This paper studies the consequences of a lack of common knowledge in the transmission of monetary policy by integrating the Woodford (2003a) imperfect common knowledge model with Taylor-Calvo staggered price-setting models. The average price set by monopolistically competitive firms who can only observe the state of the economy through noisy private signals depends on their higher-order expectations about not only the current state but also about the states in the future periods in which prices are to be fixed. This integrated model provides a plausible explanation for the observed effects of monetary policy: it shows analytically how price adjustments are delayed and how the response of output to monetary disturbances is amplified. I also consider a more general information structure in which a noisy public signal, in addition to the private signals, is introduced.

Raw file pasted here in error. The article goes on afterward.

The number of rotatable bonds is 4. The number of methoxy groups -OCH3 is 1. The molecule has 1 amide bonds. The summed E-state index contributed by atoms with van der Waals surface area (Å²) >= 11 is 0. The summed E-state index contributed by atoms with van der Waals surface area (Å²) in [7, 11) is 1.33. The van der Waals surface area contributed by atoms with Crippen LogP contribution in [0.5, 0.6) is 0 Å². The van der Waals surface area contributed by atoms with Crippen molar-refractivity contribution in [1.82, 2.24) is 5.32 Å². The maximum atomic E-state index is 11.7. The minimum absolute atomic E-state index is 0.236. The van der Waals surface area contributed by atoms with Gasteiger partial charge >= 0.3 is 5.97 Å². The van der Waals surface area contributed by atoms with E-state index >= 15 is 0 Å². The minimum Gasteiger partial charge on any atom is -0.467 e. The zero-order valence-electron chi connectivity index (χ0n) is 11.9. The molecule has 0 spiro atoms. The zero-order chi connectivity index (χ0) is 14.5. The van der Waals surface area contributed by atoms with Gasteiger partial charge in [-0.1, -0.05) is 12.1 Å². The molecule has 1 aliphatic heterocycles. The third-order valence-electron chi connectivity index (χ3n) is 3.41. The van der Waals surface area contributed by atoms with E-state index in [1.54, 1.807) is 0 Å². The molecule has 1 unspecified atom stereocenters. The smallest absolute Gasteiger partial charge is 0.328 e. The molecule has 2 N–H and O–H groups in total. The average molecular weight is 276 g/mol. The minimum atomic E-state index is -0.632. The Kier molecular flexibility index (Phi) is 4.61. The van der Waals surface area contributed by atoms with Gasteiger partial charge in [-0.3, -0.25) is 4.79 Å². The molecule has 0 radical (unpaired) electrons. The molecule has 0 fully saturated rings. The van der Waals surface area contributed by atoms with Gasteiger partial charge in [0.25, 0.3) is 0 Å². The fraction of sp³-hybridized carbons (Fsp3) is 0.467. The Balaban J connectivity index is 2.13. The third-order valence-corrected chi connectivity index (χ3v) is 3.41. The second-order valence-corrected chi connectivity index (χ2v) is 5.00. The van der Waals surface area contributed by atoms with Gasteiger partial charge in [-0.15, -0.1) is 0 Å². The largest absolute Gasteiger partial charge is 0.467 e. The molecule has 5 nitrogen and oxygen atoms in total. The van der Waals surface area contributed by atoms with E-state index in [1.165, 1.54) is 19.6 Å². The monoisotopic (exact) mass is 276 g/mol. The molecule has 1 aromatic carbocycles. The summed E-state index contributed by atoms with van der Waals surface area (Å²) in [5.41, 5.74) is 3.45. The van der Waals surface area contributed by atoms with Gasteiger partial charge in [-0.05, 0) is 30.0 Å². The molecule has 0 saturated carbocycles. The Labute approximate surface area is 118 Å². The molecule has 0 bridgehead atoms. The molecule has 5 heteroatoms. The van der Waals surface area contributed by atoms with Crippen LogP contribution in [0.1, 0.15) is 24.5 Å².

Keywords: Imperfect common knowledge; Higher-order expectations; Public and private information; Staggered price setting
Views expressed in the paper are those of the authors and do not necessarily reflect those of the Bank of Japan or Institute for Monetary and Economic Studies.